Ita says get on with the reform of aged care
06 June, 2012
Today Ita Buttrose, National President of Alzheimer’s Australia, spoke to 200 carers and 70 industry workers about the pressing need for aged care reform to be implemented in Australia
Ms Buttrose, who is the key note speaker at the Northside Community Forum biennial conference, said that it is encouraging that the government has committed to major reform.
“There are elements of the package that should have been more ambitious, such as expanding community care more quickly and, there are concerns about the sustainability of the funding model proposed for residential care services,” she said.
“We may not have accomplished all that many of us would like in the package announced on April 20, but let us not for one moment take our foot off the accelerator and lose the opportunity we have to force change in the system.
“The next step will be for all of the stakeholders, including consumers, to engage with the government in an implementation process that is transparent and leads to real changes and outcomes.”
Ms Buttrose said it was critical that the government get on with reforming a system which has been patched up over the last decade rather than fundamentally changed to better respond to the needs of older people.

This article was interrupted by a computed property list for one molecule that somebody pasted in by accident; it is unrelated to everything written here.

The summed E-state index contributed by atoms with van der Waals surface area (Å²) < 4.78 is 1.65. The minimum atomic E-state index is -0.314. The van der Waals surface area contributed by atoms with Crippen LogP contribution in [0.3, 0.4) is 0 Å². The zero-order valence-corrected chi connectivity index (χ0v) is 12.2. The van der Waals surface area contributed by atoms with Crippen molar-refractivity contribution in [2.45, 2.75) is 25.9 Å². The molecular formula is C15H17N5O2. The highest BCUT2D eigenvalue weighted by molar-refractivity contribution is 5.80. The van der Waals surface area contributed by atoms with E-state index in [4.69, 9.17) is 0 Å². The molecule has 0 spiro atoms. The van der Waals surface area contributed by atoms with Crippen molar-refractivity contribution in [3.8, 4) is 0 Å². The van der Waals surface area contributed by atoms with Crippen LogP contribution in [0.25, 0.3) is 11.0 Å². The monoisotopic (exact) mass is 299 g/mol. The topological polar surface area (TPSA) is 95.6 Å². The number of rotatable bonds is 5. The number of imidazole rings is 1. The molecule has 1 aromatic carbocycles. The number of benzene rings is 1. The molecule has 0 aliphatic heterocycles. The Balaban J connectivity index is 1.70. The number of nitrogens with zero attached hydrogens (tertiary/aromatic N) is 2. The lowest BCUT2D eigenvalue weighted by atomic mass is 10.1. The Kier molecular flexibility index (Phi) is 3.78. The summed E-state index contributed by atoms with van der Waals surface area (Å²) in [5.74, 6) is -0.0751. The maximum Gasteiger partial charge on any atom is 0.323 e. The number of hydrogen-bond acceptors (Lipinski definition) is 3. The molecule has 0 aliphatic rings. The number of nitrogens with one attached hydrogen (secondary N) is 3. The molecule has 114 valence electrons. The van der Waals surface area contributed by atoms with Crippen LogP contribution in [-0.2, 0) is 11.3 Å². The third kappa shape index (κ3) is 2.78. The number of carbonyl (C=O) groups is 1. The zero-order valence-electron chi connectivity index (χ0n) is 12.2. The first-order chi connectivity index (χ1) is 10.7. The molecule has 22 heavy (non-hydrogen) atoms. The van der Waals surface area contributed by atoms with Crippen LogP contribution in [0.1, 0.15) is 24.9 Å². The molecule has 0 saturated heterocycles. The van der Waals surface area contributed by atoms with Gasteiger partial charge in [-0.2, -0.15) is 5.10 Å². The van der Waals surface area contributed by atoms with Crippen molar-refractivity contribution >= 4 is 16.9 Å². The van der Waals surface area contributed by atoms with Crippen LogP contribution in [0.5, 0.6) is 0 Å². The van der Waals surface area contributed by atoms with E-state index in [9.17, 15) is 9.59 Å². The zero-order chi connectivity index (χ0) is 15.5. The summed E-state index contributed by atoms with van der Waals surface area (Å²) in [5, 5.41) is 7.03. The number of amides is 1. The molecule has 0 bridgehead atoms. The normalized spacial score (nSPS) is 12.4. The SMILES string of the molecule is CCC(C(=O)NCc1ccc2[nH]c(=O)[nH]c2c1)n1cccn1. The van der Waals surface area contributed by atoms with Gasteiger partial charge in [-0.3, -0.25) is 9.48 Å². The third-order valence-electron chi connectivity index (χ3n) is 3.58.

“The current system is not working well for older people generally or for people with dementia. It is working even less well for people from culturally and linguistically diverse communities, indigenous people, people from rural and remote communities and for those from gay and lesbian communities,” she said.
“The message from our meetings with consumers across Australia is clear; people with dementia and their carers don’t know where to turn to receive services and support that will actually help them.
“For those with dementia there is a dramatic contrast between the experiences of those people who have benefited from timely diagnosis and care services and the overwhelming majority of those who were traumatised by poor diagnosis, lack of information and care services that had next to no understanding of dementia.”
Ms Buttrose acknowledged that the aged care reforms mark the beginning of a long and difficult process for change.
“And, in that process of change we are going to have to work as hard as ever to keep the government of the day honest in ensuring that aged care reforms put the consumer first and that the implementation of reform leads to services are flexible enough to respond to the needs of individuals.”
To download the opening address, click here.